The Ottawa Herald from Ottawa, Kansas on January 10, 1963 · Page 1
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The Ottawa Herald from Ottawa, Kansas · Page 1

Ottawa, Kansas
Issue Date:
Thursday, January 10, 1963
Page 1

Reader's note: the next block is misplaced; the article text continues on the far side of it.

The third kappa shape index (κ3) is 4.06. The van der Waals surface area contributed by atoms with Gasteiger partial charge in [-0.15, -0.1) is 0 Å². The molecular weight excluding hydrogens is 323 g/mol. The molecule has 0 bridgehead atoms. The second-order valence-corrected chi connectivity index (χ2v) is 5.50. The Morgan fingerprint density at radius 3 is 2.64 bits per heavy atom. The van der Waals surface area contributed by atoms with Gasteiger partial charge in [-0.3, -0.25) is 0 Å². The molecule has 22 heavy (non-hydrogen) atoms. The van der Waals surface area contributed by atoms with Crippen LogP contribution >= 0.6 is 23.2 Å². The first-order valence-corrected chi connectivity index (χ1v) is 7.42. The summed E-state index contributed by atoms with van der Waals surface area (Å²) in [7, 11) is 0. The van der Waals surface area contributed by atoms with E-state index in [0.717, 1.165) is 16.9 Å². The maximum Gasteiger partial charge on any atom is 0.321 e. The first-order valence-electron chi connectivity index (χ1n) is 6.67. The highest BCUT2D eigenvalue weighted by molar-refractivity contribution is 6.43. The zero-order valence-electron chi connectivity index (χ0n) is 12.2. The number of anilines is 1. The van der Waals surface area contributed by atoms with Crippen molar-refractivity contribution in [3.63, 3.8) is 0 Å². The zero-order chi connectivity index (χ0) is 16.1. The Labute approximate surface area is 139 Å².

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OTTAWA HERALD VOL. 67 NO. 26 OTTAWA, KANSAS THURSDAY, JANUARY 10, 1963 7 CENTS FOURTEEN PAGES COFFEE BREAK — Three Greenwood County officials have coffee and doughnuts as they await opening of today's county officials meeting. Women (from left) are Mrs. Edith Holmes, register of deeds; Mrs. Helen Braymer, treasurer, and Mrs. Ruby Foster, Eureka. (Herald Photo) County Officials Meet Asks Job Placement Service For Youth Dr. Roy W. Browning, head of the department of education and director of placement at Ottawa University, appealed for the appointment of job placenient officers on the county level or school level in an address before 98 county officials meeting in Ottawa today. Dr. Browning said the large number of students dropping out of school each year are faced with the need for employment and added that the need is not adequately solved. The establishment of a placement service in each county would in Browning's opinion, lessen the plight of such young people. He said the setup of an employment service on the high school and college level also would help. Dr. Browm'ng cited six needs for young people's success in school and in life. He said today's youth must have the physiological need for food satisfied in order to prog- ress in work and study. Security and love were two other necessities emphasized. "A musician must make music and an artist must have something to paint or draw," Browning said, "in order to achieve self- fulfillment." Self respect and the desire to know and understand also are important to success, he told the officials. The county officers were here today for the quarterly meeting of the Southeast Kansas District of the Kansas Officials Council. This district is made up of 17 counties, Chautauqua, Montgomery Labette, Cherokee, Elk, Wilson, Neosho, Crawford, Greenwood Woodson Allen Bourbon Coffey, Anderson, Linn, Miami and Franklin. After Dr. Browning's address Ivan Shull, chief sanitation officer of the State Board of Health, spoke on water pollution in the lakes of the state. Plan April Bids On Pomona Work The Army Engineers, Kansas City, preparing for the use of Pomona reservoir as a recreational area, have announced that bids will be taken in April for construction of public shelters, santiary facilities and water supply facilities for public use areas on the reservoir. At the same time it is planned to advertise for bids on the second stage of clearing the reservoir basin of timber and brush. Stage one of the clearing work is now in progress. Also in progress is the work of relocating certain roads of the area. Present plans call for stalling the impoundment of water for the permanent pool of about 4,000 surface acres in the coming spring. Announcement of the taking of bids for this work was made in a talk given today by Col. A. P. Rollins, district engineer, before members of the Kansas Contractors Association at Kansas City. The group attended a luncheon at Colbern's at noon. The afternoon was spent in group meetings, with Franklin County officials hosts. About 150 attended the luncheon, including county office em- ployes. The election of a new president of the district was on the agenda. Cecil Vining, Franklin County Commissioner is the outgoing president. The Weather COUNTY FORECAST - Cold wave warning- Cold tonight and Friday, with light snow becoming heavier tonight and Friday with 2 to 4-inch accumulation likely. Strong northerly winds 20 to 30 miles per hour tonight with considerable blowing and drifting of snow tonight Lows tonight 5 to 10 above. Highs Friday 10 to 12. KANSAS - Cold tonight and Friday with temperatures falling to zero to 5 below northwest and 10 to 15 above southeast by Friday morning and holding to near those readings through Friday. Snow and northerly winds 20 to 25 miles per hour will attend cold wave with two to four inches accumulating in many areas by Friday night. High temperature yesterday, 60; low today, 31; high year ago today, 9; low year ago today, 5 'below zero; record high this date, 67 in 1911; record low this date, 8 below zero in 1920; hourly temperatures, 24 hours ending 8 a.m., today: 9 &. m. 10 a. m, 11 &. m. Noon 1 p. m. 2 p. m. 3 p. m. 4 p. m. 5 p. m. 6 p. m. .32 .40 .48 » p. 10 p. 11 p. m. m. .m 56 59 58 57 55 .50 .52 Midnight m. 7 p. m 45 8 p. m. .41 1 a. 2 a. m. 3 a. m. 4 a. m. 5 a. m. 6 a. m. 7 a. m. 8 a. m. 39 38 38 37 36 33 33 34 33 33 33 33 Plan Interstate Highway Jobs Costing $31 Million KANSAS CITY, Kan. (AP)Walter Johnson, state highway engineer, outlined Interstate Highway construction projects estimated to cost $31 million which the Highway Commission expects to place under contract this year. Johnson told a meeting of Kansas contractors in prepared remarks that this compares with Interstate contracts of $16,700,000 in 1962. The Highway Commission has advanced as many jobs as possible to the contract stage since last August when the federal government released $28 million in interstate funds and lifted contract controls which had been in effect three years. Barring delays, Johnson said the commission plans to contract for 86 miles of grading, construction of 118 bridges and 36 miles of four-lane surfacing on roadbeds now being graded. Kansas has 409 miles of its 801 miles of Interstate routes open, with another 10 miles scheduled to open by the end of the year, he said. In cooperation with a U.S. Department of Commerce request asking states to join shorter sections of Interstate into longer stretches, Kansas rescheduled some future projects, Johnson said. Particular emphasis is on 1-70. By the end of 1964, one section of 170 miles will be complete from Kansas City to Salina. Another 61 miles between Ogallah in Trego County and U.S. 40 east of Oakley will be finished and work nearly completed on 55 miles between Dorrance and Salina. Johnson said that by the end of 1965 there will be 225 miles of 1-70 from Dorrance east to Kansas City. In western Kansas, Colby and Hays will be connected by 104 miles of four-lane, controlled access highway, and work will be under way east and west to those two points. Bids will be taken Feb .7 for a 12 miles of grading and 10 bridges on 1-70 in Ellsworth County. Bids for the remaining 10 miles across the county are scheduled for April. On 1-35, bids wih 1 be taken this spring for 1.2 miles of grading and bridges in Kansas City from Southwest Boulevard to 7th Street in Johnson County, a 4.5 miles section of 1-35 is scheduled for early letting from U.S. 69 near Overland Park to 1-35 near Le- * * * 1-35 Route From Ottawa To Emporia The Kansas Highway Commission has taken action to end the controversy over the route that will be followed by Interstate-35 highway. In a meeting at Topeka yesterday the commissioners voted to recind a resolution passed in 1959 which had asked the Bureau of Public Roads to designate a route from Ottawa south to the vicinity of Vinita, Okla., as the route for 1-35. The action by the highway commission cleared the way for the construction of 1-35 from its present end south of Ottawa to Emporia to the interstate intersection with the Kansas turnpike, and to continue on to the Oklahoma border on the turnpike route. It was announced that the remaining portion of 1-35 from Ottawa to Emporia will not be constructed until 1970-72. Would Reapportion House, One Member To A County WELCOMING VISITOR - Ottawa Mayor Charles Williamson (left) discusses county officials program with visiting Neosho County Commissioner Dwight Diver. Diver has been a commissioner since 1941. (Herald Photo) Another Bill Seeks End To Household Goods Tax TOPEKA (AP)-Highly controversial proposals to reapportion the Kansas House and to exempt houehold goods and personal effects from taxation were introduced today in the lower branch of the Kansas Legislature before it adjourned for the weekend. The first bill in the House hopper would put representation in that branch strictly on a geographical basis, with one representative for each county. This would reduce the size of the house from 125 members to 105. The bill was introduced by Reps Ross Doyen, R-Rice; Ed Boyd, R-Larned, and Fred Meek, R-Idana. Doyen said the bill was being introduced in anticipation of legislation to reapportion the Senate on a population basis. "I think this might encourage New Plan For State Economical Growth TOPEKA (AP) - A proposed broad revision of state economic development was presented to Gov. John Anderson today in an effort to get Kansas off an "economic crossroads."' The report, prepared by a 21- citizen advisory committee during the past 18 months, proposes replacing the Kansas Industrial Development Commission with a new agency with broader powers. A constitutional amendment is recommended to remove the $1 million state debt limit so the new agency could supplement long- term risk capital for industrial expansion. No cost estimate of the program was made by either Anderson or E. R. Zook of Lawrence, committee chairman. Ander son said those figures would be available in his budget message in the next week or 10 days. Zook's statement with the report was blunt: That Kansas has lost ground in per capita income and job opportunities in recent years. "Let's face it—the increase in per capital income for Kansas has not kept pace with the national average," Zook said, "and job opportunities in primary and secondary industry have been declining in recent years." "The committee was charged with studying the Kansas economy up to the year I960, so all references to the shape of the economy are predicted on that year and preceding years," the chairman said, "and 1962 does not present a much different picture "The decrease in jobs in the major new-wealth creating categories of the Kansas economy is of concern," Zook stated, "and since it is opportunity to earn a decent living that keeps people in the state, dynamic and immediate action by all of the people of Kansas must be forthcoming." them (the Senate) to take a better look at their situation," Doyen said. He said he would ask an opinion from Atty. Gen. William Ferguson in a few days on the legality of the measure. Ferguson told newsmen Wednesday there is a —question whether the bill would be regarded as constitutional under the federal constitution. Ferguson did not elaborate but it appeared he was referring to the house bill by itself and not coupled with any reapportionment of the Senate. Any move to reduce representation of presently under-represented large areas in one branch of the Legislature without reapportionment of the other branch on a population basis would appear to be directly contrary to recent court decisions. Under the proposed bill Sedgwick County would lose 4 representatives, Wyandotte 3, Shawnee and Johnson each 2 and nine counties would lose one each. They are Barton, Douglas, Leavenworth, Crawford, Montgomery, Saline, Butler, Reno and Cowley. The household goods proposal was introduced by a group of 15 representatives. It would amend the state constitution to exempt from taxation all household goods and personal effects not used for the production of income. The sponsors included Rep. Ole Nesmith, R-Leawood; A.F. Casado-, R-Wichita; Odd Williams, R-Lawrence; Ralph Skoog, R-Topeka; J.C. Tillotson, R-Norton; Robert Finney R-Humboldt; Herman Rome, R . Hoisington; Harry Minium, R-Morland; Don Smith, R-Colby; Edward Gillard, R-Girard; Robert Cramer, R-St. Francis; Robert Behee, R-Leavenworth; Frank Riddle, R-Wichita; John Gardner, R - Shawnee Mission, and Bea Jacquart, R- Satanta. One other bill was introduced today, It would spell out in law the present specifications of Kansas state flags as they are being manufactured. Two years ago a law revamping the state flag contained measurements which the manufacturers said were irregular. The manufacturer made a few changes and this bill would make the law conform. McLaughlin Pleads Guilty Samuel Lloyd McLaughlin entered a plea of guilty to first-degree manslaughter in District Court this morning and was sentenced to five to 21 years in prison. McLaughlin was charged in connection with the 1959 death of Edgar (Red) Smiley who was found dead after being beaten with a ball bat. The defendant recently was returned here for trial from th« Larned State Hospital where he was sent after a court-appointed commission held he was mentally incompetent to stand trial and assist in his own defense. He was released from the hospital for trial last month after officials notified the court they felt he was recovered sufficiently to be tried. Tauy's Toot Kansas House members have come up with some warm subjects to offset the weatherman's forecast. Prescriptions—Raney, CH 2-309J Adv. Allot Space In Proposed High School What will the proposed new high school for the Ottawa district contain? This is a question often asked as the special election, Jan. 15, approaches. It also is a hard question to answer without a lot of digging. The answer is to be found in a 200-page book entitled "Educational Specifications, Ottawa Senior High School." This book was compiled after a study of Ottawa, the present school system, along with general trends in education today. Doing the work was a team of specialists from Odell MacConnell Associates who are educational planning consultants for Stanford University. It is on the findings of these experts that the building would be planned by the school board and designed by the architects, Shaver and Co., Salina. As yet no plans have beer drawn. None can be until bonds are approved by the voters. The architects have supplied a general outline of the school site and how the land should be used. Also, the architects have submitted one conception of what the building could look like. This conception, however, didn't meet with approval of officials here, and the architects have been asked to try again. It is hoped a second architect's conception will be ready before Tuesday, special election day. But the thick book compiled by the planning consultants does outline in detail what should be in the new building, down to the last few square feet. Recommended is a building with 101,560 square feet which would accommodate 750 students. Considered in the planning is that nearly 60 per cent of the Ottawa graduates go on to college, This total square footage is broken into 12 basic areas which use up 88,060 sqiare feet. The remainder is used in corridors, heating and maintenance spaces. Here are the 12 main areas and in brief what would be located in each: Administration and guidance— 2,975 square feet, includes offices for principal and assistant, three offices for guidance counselors, conference room, testing area plus space for record and office supply storage and general office areas. Adjacent will be the health office. Resources materials center — 5,415 square feet. This contains the library with some study space It also contains the main center for audio and visual teaching aids. Student activity center — 5,950 feet. This contains the student and faculty dining areas, faculty lounge, kitchen and food storage area. Included is one room for a student government headquarters. Fine arts center — 14,440 square feet. This contans an arts and crafts laboratory, two large rooms for choral and instrument* * * al classes, plus practice rooms and instrument storage. Adjacent would be the multi-use auditorium which would have a full stage with wings, plus a seating area which could be divided for instructional purposes. Capacity of the auditorium would be 375 persons. Industrial arts, trade and industry — 7,965 square feet. This area would include wood shop, metal shop, drafting room, one general purpose classroom, electronics work area, plus office and planning area, storage spaces. Language and social studies center — 12,795 square feet. This area would contain 12 classrooms including journalism lab, plus office and storage area for materials used in the teaching of English, foreign languages and social sciences. Area would be used by 15 teachers, Math and science center — 9,905 square feet. This area would contain four classrooms, plus two biology labs, labs for chemistry and physics, central office and storage area, plus several small Your School Questions special labs. Provisions would be made to handle seven teachers. Homemaking — 2,550 square feet. This area would contain a foods lab and a clothing and home living classroom. Physical education — 17,600 square feet. This would include a double gymnasium with folding bleachers, 2,000 capacity, which could be divided to carry on boys and girls classes at same time; special exercise rooms, health classroom plus locker and toilet facilities for both boys and girls. It would have two office areas and ample storage for all sports equipment. Business education — 6,295 square feet. This area would have three classrooms for clerical courses, bookkeeping and shorthand, plus two labs for typing, an office and storage area. It also would have an area for special study. Sp e c i a 1 education — 1,400 square feet, to include one classroom and one visual education room, both designed to aid retarded children. Driver education — 500 square! feet, one small lab room. This department would use classroom in physical education section. The Stanford consultants, in their report to the Ottawa board, said that "the building must be designed and constructed in order that all aspects of the program can be geared to changing educational methods, free from 'restrictions imposed by unyielding physical barriers. This requires that the faculty design stem from a knowledge of how students learn, as well as what, and in what manner, they will be taught. This means that planning must start with a determination and description of the desired educational program, then proceed from there to a determination of the faculties needed to house this program." This is where the project stands today. The board has the outline of the needs. If the public votes the funds Tuesday, it can proceed with the plans to fill the recommendations of the education, al experts. Cost Of Building Based On Needs Q — What will a new high school cost? A. — The board is asking voter approval of $1,680,000. About $1,400,000 would be spent on a new high school which would have about a third more teaching stations than the present building. This would accommodate comfortably about 750 students. The $1,400,000 figure is based on the closest estimates experts can supply to build and equip a modern high school. The Stanford Survey rccomends a school of 101,000 square feet. Current costs (o build and equip a new school are about $14 per square feet. The rest of the funds requested, about $280,000 would be used to remodel the present building for purposes previously outlined. As to what this expenditure would cost the taxpayers, on the current bond market, estimates are that it would cost an average of seven mills per year for 20 years to pay off the indebtedness. This also is based on the present property valuation of the school district. If the district grows, this 7- mill figure could be less because it is a board policy that any new land annexed to the district also must help pay off the entire district's debts. If you want to figure what a new high school would cost you, first you must know your own assessed valuation. If, for example, it is $3,000, and the increase is seven mills or $7 per $1,000, your tax bill would be increased $21 annually. Also, it would cost something to operate and maintain • new high school. These costa have been estimated at one and a half mills, or $1,50 per $1,000 assessed valuation. Included hi these costs are utilities, janitors and maintenance. Not included are any costs of new teachers since the district would have those anyway with the increasing student load whether a new building is constructed or not. (If you have a question about the new high school, write The Herald or the superintendent of schools, and an attempt will he made to answer it, — Tha Editor)